Generally, your team of academic advisors will grill you, asking relevant questions about your research. Most of the questions will be out of genuine curiosity about the subject. Remember, the whole point of a dissertation is to contribute to the field. That means you will be presenting material even your professors might not have known about or had been aware of before. If people have questions and concerns, that means that they are expressing interest in your work. So don’t get defensive during the defense of your dissertation. The more you master your material, the more comfortable you will feel during the defense process.

The Purpose of a Dissertation Proposal

By the time you are in graduate school and preparing to compose your dissertation, you may be asked to first present a cogent proposal of what you intend to write about. The purpose of a dissertation proposal is to save you time and trouble later on. If you propose a dissertation on a subject that has been written about extensively already, your advisors will tell you. They will ask you to review the literature again and come up with a new and more interesting topic to explore. Alternatively, your proposal might be overly ambitious. Your professors might help show you how to simplify your research methods so you have no trouble completing the work you set out for yourself.

A dissertation proposal is similar to other types of research proposals. You will outline your research hypotheses, offer your theoretical foundations or viewpoints, and provide a brief review of literature. Once you have received approval to proceed on your dissertation, you can begin narrowing down your topic and refining your ideas.

If you are not receiving quality feedback from your academic advisors, it is always a good idea to change them at this early stage rather than waiting until it is too late. At this stage of your academic career, you are in control and you do need to choose supportive advisors because they may become your future colleagues.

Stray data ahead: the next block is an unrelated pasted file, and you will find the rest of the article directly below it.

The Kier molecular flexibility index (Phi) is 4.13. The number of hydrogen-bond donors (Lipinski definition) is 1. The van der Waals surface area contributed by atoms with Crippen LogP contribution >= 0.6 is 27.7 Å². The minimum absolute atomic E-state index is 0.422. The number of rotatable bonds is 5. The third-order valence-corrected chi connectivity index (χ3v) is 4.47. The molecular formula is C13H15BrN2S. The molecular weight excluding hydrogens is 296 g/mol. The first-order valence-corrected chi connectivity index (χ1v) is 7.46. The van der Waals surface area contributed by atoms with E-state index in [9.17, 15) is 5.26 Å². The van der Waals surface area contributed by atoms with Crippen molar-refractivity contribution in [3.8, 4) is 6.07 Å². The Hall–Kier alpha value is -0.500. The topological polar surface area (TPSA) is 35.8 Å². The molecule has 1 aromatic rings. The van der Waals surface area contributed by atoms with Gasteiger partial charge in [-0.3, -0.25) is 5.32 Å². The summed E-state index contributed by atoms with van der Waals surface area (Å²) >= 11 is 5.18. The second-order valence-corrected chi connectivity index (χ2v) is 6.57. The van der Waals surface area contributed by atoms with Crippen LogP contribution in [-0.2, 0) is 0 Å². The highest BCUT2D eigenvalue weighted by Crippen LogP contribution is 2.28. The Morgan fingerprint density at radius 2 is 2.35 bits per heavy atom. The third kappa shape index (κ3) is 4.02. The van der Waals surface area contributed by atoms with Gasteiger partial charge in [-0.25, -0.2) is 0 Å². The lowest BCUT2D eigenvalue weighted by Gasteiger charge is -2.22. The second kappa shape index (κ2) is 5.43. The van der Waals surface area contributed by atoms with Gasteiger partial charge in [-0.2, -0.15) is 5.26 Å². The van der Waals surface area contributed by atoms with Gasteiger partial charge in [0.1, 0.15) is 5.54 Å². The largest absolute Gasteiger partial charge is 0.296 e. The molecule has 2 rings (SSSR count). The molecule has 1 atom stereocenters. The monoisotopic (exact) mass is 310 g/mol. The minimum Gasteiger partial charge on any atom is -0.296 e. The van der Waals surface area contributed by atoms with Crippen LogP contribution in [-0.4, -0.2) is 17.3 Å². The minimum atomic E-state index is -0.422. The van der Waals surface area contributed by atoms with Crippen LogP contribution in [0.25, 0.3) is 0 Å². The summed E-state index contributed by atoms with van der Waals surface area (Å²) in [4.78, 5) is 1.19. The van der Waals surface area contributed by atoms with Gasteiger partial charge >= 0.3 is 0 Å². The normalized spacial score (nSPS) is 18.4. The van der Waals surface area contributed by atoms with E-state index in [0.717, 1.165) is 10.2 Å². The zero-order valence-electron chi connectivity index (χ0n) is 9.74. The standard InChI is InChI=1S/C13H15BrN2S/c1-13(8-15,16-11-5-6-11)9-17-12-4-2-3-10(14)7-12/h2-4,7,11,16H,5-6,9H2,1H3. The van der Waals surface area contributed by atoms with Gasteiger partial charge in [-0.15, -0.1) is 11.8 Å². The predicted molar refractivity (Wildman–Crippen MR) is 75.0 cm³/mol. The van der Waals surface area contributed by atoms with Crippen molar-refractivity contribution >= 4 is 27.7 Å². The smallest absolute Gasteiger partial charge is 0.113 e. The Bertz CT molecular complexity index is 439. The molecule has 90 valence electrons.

How Long Are Dissertations?

The length of a dissertation depends on the subject. There is no easy or straightforward answer to this question, because your dissertation should ultimately be however long it takes for you to thoroughly explicate your subject or present the relevant research. As long as you complete all the necessary sections of the dissertation, the length is less important than the quality of its content. Some people say their dissertations are around 10,000 words; others say to aim for around the length of a book.

Parts of a Dissertation

Each and every dissertation is different. There are no formulas when it comes to a dissertation, any more than there are formulas for writing books. Ultimately, though, you need to divide your dissertation into sections. The sections make it much easier for your reader, and also help you to write a better and more organized dissertation. Here are a few of the most common parts of a dissertation:

1. Background and Introduction

Introduce your reader to your topic. You'll include the problems or subjects you are interested in, why you have chosen to pursue this subject, what relevance your research may have to future researchers or to real world applications. Your advisors will help you determine what else to include, but you might want to also include an overview of what other researchers have found before you, and how your work differs from theirs.

2. Review of Literature

A formal review of literature is a core component of almost every dissertation. You can organize your literature review by themes, showing what prior researchers have found or what other scholars have said about the subject.

3. Methodology

In the social sciences you will include a methods section. Even in the humanities, you might show how you are going about your research. This is a critical part of your dissertation because it enhances your credibility as a scholar.

4. Results

This is where you present the raw results of your research. If you are writing a dissertation in the social sciences, it may be where you include quantitative results like statistics. If you are in the humanities, you would convey the results of your investigation concurrently with the discussion and analysis sections.

5. Discussion and Analysis

Discussion and analysis is the heart and soul of your dissertation. This is where you truly shine as a scholar and independent researcher.

6. Conclusion and Suggestions